Rhubarb is easy to grow and incredibly beautiful to look at, an elegant statuesque plant providing masses of delicious stalks year after year.
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Important to know
Rhubarb is an ancient plant and was originally used as a medicine/healing ointment. Native to China, Rhubarb was grown and traded for medicinal purposes as far back as the 16th century. It was used for curing stomach problems, as a tonic for severe constipation, and as a poultice for relieving fevers and swelling.
*Rhubarb only gained popularity as a food source at the beginning of the 19th century.
How to Grow Rhubarb
The easiest way is to plant Rhubarb crowns. They can be bought online or from garden centres.
What are Rhubarb Crowns?
Crowns are simply offsets cut from parent plants. Rhubarb crowns are established plants that are at least one year old.
When To Plant Rhubarb Crowns
Plant Rhubarb Crowns in Autumn or Spring, spread out the roots and make sure the tip of the crown is just visible above soil level.
Where should you plant Rhubarb Crowns ?
Choose a full sun or partially shaded site and give them the best start by digging in some well aged manure. Back fill the hole with some good quality compost.
Caring for Rhubarb
Rhubarb requires very little attention or fussing. Suppress weeds by mulching around their base every Autumn and maybe give them a liquid feed every spring for a little boost. Rhubarb has pretty good staying power too, producing fruit for around ten years.
How to Harvest Rhubarb
For strong growth, don’t harvest Rhubarb the first year, take only a few stalks the second year, third years the charm – Harvest as required from Spring onwards.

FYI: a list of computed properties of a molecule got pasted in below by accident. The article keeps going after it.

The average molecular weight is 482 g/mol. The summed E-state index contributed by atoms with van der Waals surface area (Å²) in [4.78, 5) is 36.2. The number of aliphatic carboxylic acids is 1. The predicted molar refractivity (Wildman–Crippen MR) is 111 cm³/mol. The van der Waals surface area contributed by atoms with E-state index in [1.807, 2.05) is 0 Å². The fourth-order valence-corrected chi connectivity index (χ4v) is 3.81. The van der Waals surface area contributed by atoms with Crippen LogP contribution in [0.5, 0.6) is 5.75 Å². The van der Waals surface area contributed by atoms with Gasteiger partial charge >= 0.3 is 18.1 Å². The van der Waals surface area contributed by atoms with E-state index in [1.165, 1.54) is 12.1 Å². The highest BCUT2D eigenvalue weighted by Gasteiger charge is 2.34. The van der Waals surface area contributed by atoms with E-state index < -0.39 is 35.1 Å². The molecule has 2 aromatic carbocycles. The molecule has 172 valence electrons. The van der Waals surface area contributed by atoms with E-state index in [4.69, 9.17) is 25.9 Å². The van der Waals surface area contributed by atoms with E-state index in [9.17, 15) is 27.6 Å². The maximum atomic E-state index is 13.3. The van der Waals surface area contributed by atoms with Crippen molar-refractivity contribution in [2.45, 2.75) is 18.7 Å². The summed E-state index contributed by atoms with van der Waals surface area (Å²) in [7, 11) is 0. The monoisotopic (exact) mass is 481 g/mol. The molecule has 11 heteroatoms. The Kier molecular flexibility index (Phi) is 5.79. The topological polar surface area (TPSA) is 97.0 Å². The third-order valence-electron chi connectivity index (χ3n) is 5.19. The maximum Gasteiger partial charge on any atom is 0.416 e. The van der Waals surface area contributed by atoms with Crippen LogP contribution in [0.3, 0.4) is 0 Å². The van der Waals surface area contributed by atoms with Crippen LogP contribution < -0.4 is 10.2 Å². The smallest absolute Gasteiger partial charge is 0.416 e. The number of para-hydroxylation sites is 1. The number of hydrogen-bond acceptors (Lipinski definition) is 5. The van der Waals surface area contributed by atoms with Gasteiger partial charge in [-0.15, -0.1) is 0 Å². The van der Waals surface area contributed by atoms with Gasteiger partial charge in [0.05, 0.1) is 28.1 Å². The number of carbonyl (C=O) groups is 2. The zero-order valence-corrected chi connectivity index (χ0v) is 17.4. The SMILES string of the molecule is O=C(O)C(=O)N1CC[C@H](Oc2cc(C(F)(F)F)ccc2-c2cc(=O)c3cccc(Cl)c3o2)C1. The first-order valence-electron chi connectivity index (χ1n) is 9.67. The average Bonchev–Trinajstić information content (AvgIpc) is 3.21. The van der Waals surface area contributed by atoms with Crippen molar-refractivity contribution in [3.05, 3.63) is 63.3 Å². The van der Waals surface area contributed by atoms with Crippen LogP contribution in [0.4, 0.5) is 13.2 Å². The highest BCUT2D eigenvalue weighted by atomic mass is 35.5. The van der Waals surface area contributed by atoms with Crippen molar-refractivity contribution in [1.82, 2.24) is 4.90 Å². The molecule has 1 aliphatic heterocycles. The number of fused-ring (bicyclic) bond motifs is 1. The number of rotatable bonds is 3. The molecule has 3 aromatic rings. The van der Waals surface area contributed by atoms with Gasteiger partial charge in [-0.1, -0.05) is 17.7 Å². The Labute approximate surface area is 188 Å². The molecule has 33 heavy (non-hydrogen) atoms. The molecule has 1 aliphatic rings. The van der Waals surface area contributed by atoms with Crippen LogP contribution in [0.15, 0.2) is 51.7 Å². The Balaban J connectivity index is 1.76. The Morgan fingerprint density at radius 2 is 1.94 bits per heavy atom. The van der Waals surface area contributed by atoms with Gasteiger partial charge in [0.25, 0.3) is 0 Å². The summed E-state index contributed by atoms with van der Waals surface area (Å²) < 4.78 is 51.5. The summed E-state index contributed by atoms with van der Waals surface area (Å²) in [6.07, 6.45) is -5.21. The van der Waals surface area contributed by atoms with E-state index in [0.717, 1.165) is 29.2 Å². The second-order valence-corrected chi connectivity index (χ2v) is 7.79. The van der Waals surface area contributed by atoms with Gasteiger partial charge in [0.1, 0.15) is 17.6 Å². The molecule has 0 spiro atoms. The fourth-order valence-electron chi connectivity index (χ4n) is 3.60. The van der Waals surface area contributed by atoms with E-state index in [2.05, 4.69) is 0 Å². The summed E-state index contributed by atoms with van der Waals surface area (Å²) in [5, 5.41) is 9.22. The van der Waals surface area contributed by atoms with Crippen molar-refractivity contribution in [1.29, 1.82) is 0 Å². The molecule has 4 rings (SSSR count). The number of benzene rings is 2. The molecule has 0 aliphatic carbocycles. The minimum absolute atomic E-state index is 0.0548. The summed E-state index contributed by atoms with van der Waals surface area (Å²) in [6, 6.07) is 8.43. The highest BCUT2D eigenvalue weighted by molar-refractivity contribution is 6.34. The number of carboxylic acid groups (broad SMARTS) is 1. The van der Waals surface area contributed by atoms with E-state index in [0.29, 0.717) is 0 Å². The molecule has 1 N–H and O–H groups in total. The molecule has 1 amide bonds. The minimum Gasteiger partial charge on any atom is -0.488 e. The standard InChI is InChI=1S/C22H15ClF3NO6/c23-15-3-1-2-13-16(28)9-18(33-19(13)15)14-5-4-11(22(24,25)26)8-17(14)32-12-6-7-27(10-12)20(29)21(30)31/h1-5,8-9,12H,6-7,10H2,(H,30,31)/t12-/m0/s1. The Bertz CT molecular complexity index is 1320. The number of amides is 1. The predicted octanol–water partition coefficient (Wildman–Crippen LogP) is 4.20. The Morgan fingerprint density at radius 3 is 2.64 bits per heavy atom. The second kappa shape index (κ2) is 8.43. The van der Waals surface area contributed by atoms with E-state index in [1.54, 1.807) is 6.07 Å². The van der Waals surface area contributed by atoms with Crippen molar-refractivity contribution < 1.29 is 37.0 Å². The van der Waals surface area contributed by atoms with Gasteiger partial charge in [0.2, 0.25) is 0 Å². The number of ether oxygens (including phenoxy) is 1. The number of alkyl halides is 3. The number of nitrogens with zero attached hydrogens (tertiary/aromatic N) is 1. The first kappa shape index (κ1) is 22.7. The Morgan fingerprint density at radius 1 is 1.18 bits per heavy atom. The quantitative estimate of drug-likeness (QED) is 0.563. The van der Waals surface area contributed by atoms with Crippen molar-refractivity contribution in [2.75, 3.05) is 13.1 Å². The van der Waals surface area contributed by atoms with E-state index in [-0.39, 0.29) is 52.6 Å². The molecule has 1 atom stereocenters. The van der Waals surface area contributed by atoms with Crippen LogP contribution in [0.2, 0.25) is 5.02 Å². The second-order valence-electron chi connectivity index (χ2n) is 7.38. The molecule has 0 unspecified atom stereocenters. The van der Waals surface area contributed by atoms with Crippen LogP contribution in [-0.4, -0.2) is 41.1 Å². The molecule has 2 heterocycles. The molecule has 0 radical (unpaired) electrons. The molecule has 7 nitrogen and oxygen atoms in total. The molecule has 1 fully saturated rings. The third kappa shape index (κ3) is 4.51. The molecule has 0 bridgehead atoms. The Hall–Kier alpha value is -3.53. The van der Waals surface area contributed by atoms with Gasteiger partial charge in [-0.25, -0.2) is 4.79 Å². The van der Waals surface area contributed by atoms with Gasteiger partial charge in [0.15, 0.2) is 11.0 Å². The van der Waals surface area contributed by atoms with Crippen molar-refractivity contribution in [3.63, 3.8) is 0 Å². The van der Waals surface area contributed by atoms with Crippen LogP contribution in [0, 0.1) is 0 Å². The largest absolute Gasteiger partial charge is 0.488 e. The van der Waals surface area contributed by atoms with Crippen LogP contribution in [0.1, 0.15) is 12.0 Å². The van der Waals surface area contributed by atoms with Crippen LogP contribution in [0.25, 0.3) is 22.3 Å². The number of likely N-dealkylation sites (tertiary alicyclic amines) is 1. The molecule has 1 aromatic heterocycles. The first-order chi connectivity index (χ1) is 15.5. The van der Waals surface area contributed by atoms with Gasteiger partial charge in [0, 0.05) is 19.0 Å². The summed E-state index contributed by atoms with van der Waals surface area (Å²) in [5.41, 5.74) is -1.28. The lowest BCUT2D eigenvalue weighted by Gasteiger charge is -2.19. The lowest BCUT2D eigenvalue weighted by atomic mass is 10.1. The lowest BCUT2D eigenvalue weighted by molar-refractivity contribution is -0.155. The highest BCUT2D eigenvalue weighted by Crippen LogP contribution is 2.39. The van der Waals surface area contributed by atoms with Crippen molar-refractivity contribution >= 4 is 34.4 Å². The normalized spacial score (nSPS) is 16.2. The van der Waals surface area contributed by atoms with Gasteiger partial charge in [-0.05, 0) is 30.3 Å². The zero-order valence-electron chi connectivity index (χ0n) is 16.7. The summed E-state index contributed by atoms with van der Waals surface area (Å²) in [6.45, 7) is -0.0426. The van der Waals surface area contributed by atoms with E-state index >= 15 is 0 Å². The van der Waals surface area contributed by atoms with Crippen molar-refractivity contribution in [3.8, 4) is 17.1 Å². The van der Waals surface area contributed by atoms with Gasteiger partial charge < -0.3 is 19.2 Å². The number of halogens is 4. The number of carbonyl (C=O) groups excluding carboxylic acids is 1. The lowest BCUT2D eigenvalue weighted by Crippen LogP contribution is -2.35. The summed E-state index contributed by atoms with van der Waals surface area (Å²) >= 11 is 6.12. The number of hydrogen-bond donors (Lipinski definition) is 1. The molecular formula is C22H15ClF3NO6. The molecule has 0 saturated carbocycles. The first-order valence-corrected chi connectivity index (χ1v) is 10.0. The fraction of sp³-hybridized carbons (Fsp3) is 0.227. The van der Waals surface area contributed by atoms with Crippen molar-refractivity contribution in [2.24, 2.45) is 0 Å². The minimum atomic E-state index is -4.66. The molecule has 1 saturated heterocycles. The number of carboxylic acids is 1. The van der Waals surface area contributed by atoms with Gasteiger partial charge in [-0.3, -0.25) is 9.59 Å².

Pull and Twist
Never cut Rhubarb stalks. To harvest, pull and twist the stems off the plant, removing stalks this way stimulates new growth 🌱
Forcing rhubarb – is simply covering the crowns to prevent light from reaching them. This process encourages the Rhubarb plants to develop early growth. The pale, forced stalks can be harvested once they are 20-30cm long for use in cooking.
How To Force Rhubarb
- Clear around the base of the Rhubarb crown, removing any weeds. Add a layer of mulch of manure or homemade compost. This is to add some beneficial nutrients to the soil, which will give the Rhubarb plant a boost
- Use a large bucket, pot or Rhubarb forcer to cover the crown.
- The stems should be ready to harvest eight weeks later.
Do You have to force Rhubarb?
No. I rarely bother, unless I want to get a jump start on my Rhubarb Crumbles! It’s mostly done for an earlier harvest, when little else is growing in the garden.